The Secret to
Making it in the Art World?
The Surprising Formula for Becoming
an Art Star:
... Study maps the galleries, museums that determine the next Picasso,
as well as the ones that don’t have as much sway
By Kelly Crow,
WSJ Nov. 8, 2018
The Guggenheim Museum © Johanna
Oil on Canvas, 12" x 16"
An early-career exhibition at museums like
New York’s Guggenheim all but guarantees a successful art career,
according to newly published research.
The secret to making it in the art world? Learn to schmooze.
A handful of U.S. and European museums and galleries have an outsize impact
on which contemporary artists achieve lasting, prestigious careers and
which don’t, according to a Northeastern University study published
Thursday in the journal Science.
New artists who show their work early in a relatively small network of
400 venues—like Gagosian Gallery or the Guggenheim Museum—are
all but guaranteed a successful art career, the study said. By contrast,
artists who exhibit mainly in lower-level galleries and midtier institutions
are likely to remain stuck in that orbit.
“There’s this invisible network of trust that exists in the
art world, but the group that decides who matters in art was considerably
smaller and more powerful than we expected,” said Albert-László
Barabási, a data scientist who studies networks at Northeastern
and led the study along with several colleagues including a data scientist
now at the World Bank, Samuel Fraiberger. Their findings also show up
in Dr. Barabási’s book published earlier this week, “The
Formula: The Universal Laws of Success.”
His findings undermine a popular art-world notion that a prodigy could
create in obscurity and get discovered years later. Instead, the research
suggests that artists who start out seeking connections with powerful
curators, dealers and collectors within the nerve center of the art world
are far more likely to hit the big time.
Dr. Barabási and his team spent the past three years reconstructing
the exhibition histories of nearly 500,000 artists, whose work was shown
in about 16,000 galleries and 7,500 museums between 1980 and 2016. He
and his team also scoured sales held in 1,239 global auction houses from
the same 36-year time period.
They used this data to help trace the paths that artists took early in
their careers, tracking how one who earned a spot on the roster of Gallery
A subsequently got exhibited in Museum B and then Museum C, for example.
Dr. Barabási analyzed the overlapping connections and mapped the
institutions that proved key in helping the most artists succeed in the
long run—or not.
The result is a formula Dr. Barabási said can predict which artists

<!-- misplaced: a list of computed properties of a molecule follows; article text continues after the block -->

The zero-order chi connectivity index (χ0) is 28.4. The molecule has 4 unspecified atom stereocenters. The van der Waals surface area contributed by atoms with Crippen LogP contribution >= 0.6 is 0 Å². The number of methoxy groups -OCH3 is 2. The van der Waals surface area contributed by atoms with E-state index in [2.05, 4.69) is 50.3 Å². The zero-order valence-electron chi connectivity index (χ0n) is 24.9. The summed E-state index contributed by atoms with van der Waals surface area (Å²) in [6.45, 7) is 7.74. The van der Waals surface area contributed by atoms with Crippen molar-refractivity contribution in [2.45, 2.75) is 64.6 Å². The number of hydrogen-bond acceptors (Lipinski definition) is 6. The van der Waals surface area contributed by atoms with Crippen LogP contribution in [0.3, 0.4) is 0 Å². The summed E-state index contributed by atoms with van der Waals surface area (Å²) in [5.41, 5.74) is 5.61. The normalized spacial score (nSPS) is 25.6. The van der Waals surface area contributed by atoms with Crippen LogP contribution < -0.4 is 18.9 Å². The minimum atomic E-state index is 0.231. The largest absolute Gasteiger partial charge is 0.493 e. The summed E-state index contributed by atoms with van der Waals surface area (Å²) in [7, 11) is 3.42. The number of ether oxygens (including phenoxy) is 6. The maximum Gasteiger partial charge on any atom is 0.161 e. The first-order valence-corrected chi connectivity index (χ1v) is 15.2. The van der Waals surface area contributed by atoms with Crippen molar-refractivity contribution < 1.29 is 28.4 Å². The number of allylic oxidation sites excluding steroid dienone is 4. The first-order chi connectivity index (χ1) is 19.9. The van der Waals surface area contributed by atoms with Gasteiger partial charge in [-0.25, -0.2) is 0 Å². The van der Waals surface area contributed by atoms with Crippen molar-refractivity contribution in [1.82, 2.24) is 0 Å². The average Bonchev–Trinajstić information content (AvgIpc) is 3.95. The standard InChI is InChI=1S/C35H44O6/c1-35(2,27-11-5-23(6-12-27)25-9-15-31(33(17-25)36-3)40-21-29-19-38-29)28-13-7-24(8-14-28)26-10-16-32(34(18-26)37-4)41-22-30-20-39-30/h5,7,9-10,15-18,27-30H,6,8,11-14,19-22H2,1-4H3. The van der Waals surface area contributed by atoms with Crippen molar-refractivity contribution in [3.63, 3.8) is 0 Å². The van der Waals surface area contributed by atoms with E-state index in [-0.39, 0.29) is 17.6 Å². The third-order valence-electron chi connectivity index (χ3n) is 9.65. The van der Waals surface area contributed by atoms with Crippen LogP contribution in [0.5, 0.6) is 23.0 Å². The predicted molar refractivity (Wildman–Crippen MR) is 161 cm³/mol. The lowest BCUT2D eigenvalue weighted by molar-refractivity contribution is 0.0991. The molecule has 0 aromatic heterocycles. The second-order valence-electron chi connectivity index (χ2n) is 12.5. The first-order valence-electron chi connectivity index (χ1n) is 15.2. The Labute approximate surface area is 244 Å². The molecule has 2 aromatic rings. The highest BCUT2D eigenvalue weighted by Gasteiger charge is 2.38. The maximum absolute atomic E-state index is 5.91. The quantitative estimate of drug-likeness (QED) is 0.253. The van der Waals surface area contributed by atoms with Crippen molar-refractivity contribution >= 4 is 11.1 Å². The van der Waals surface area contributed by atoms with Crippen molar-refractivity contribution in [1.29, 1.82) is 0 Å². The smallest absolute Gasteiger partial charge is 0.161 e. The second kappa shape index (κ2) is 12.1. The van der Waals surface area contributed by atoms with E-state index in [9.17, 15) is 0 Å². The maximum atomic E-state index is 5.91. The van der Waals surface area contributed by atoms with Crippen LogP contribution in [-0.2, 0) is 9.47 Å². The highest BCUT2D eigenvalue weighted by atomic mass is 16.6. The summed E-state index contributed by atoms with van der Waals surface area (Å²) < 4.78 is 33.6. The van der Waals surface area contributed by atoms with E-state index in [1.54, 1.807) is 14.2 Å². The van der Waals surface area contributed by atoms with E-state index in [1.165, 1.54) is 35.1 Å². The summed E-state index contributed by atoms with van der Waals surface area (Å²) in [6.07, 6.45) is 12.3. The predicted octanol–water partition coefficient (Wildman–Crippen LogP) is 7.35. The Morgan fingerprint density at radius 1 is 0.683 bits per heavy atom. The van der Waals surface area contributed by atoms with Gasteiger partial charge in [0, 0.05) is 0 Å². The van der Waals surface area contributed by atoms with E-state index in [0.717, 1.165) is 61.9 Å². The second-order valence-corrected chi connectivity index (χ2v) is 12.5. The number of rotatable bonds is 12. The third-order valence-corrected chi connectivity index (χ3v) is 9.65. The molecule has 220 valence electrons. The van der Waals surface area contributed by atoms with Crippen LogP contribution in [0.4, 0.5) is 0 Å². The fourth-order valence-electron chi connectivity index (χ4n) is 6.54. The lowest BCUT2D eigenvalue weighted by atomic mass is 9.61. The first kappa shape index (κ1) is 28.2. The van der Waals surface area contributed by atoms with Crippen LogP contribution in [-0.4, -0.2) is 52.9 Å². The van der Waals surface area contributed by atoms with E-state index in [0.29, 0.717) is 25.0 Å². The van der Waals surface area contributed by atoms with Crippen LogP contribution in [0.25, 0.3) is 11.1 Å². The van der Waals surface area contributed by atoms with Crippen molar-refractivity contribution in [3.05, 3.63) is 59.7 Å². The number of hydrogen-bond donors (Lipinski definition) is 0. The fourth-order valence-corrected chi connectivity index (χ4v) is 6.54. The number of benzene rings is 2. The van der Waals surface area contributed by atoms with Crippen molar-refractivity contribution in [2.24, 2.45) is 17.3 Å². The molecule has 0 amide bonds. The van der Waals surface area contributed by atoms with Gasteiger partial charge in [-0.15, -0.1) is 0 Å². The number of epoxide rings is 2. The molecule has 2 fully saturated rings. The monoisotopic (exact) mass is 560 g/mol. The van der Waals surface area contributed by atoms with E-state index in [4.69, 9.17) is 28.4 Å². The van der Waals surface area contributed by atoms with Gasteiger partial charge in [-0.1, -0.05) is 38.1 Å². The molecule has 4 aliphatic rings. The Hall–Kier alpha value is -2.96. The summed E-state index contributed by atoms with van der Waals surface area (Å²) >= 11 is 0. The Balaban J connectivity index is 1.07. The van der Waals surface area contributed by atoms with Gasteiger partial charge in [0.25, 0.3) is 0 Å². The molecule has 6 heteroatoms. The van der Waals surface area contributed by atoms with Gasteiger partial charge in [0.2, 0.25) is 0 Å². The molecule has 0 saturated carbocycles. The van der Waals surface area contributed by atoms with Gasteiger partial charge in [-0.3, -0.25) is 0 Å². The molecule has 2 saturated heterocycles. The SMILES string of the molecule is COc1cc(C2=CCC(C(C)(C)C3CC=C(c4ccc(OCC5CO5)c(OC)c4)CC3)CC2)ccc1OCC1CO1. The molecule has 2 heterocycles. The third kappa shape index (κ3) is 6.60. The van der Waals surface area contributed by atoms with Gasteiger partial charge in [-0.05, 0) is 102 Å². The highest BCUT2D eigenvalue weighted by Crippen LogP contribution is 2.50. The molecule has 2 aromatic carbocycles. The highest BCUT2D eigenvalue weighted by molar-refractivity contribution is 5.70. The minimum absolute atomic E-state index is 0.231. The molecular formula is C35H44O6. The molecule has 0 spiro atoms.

working now, based on their connections within this network, are more
likely to become superstars.
“If one of your first five shows as an artist is held at a gallery
in the heart of this network, the chances of your ending your career on
the fringes is 0.2%,” Dr. Barabási said. “The network
itself will protect you because people talk to each other and trade each
other’s shows.”So who makes up the nucleus of this network?
The list skews toward U.S. institutions like the Museum of Modern Art,
the Art Institute of Chicago, the J. Paul Getty Museum and the Metropolitan
Museum of Art. European museums include the Haus der Kunst in Munich and
Tate in London. Dealers include Paula Cooper as well as galleries with
multiple locations and sizable operations like Pace Gallery, Hauser &
Wirth and David Zwirner.
Magnus Resch, an economist who teaches at Columbia University and who
helped Dr. Barabási gather the data, said he was devastated by
the findings because they suggest that myriad galleries outside this hub
have little impact, no matter the quality of the art they show or sell.
“The art world prides itself on being so open and inclusive, but
the truth is the opposite,” Mr. Resch said.
The study also maps out so-called islands on the network’s periphery,
populated by galleries and museums in places like Germany, Australia and
parts of Asia that appear insular to a fault. For example, Germany is
replete with noncollecting museums called kunsthalles that organize many
shows featuring young artists, but Dr. Barabási said his research
revealed that few of these venues wound up swapping artists with the influential
museums that ultimately determine an artist’s success.
“The conduit to bigger success isn’t there,” he said,
though he conceded there were likely exceptions.
The network also benefits artists who live in cities with thriving art
markets like New York and London. Of the artists tracked in the study
who were born in the U.S., a quarter earned spots in highly prestigious
venues, compared with 11% of artists in Canada and 9.2% of artists in
The network isn’t defined solely by geography, though. Galleries
physically located near MoMA weren’t necessarily more influential
than ones in San Francisco or Shanghai, the study found. In some respects,
Dr. Barabási said it mattered more for an artist to get a show
at a major, encyclopedic museum like the Art Institute of Chicago than
a buzzy, contemporary art museum.
That’s because the Art Institute shows fewer living artists, and
so it “has more heft,” he said. So far this year, the Chicago
museum has opened shows featuring a dozen living artists. Last year, it
James Rondeau, director of the Art Institute, said he remains skeptical
of success metrics in the art world, but added that he wonders if the
research could nudge curators out of ruts they might be in when it comes
to scouring for talent.
“Maybe we can use it to give voice to those disenfranchised artists
outside the trajectory,” Mr. Rondeau said. “We need to use
our eyes as much as our ears.”
Write to Kelly Crow at firstname.lastname@example.org
Reprinted from The Wall Street Journal,
November 12, 2018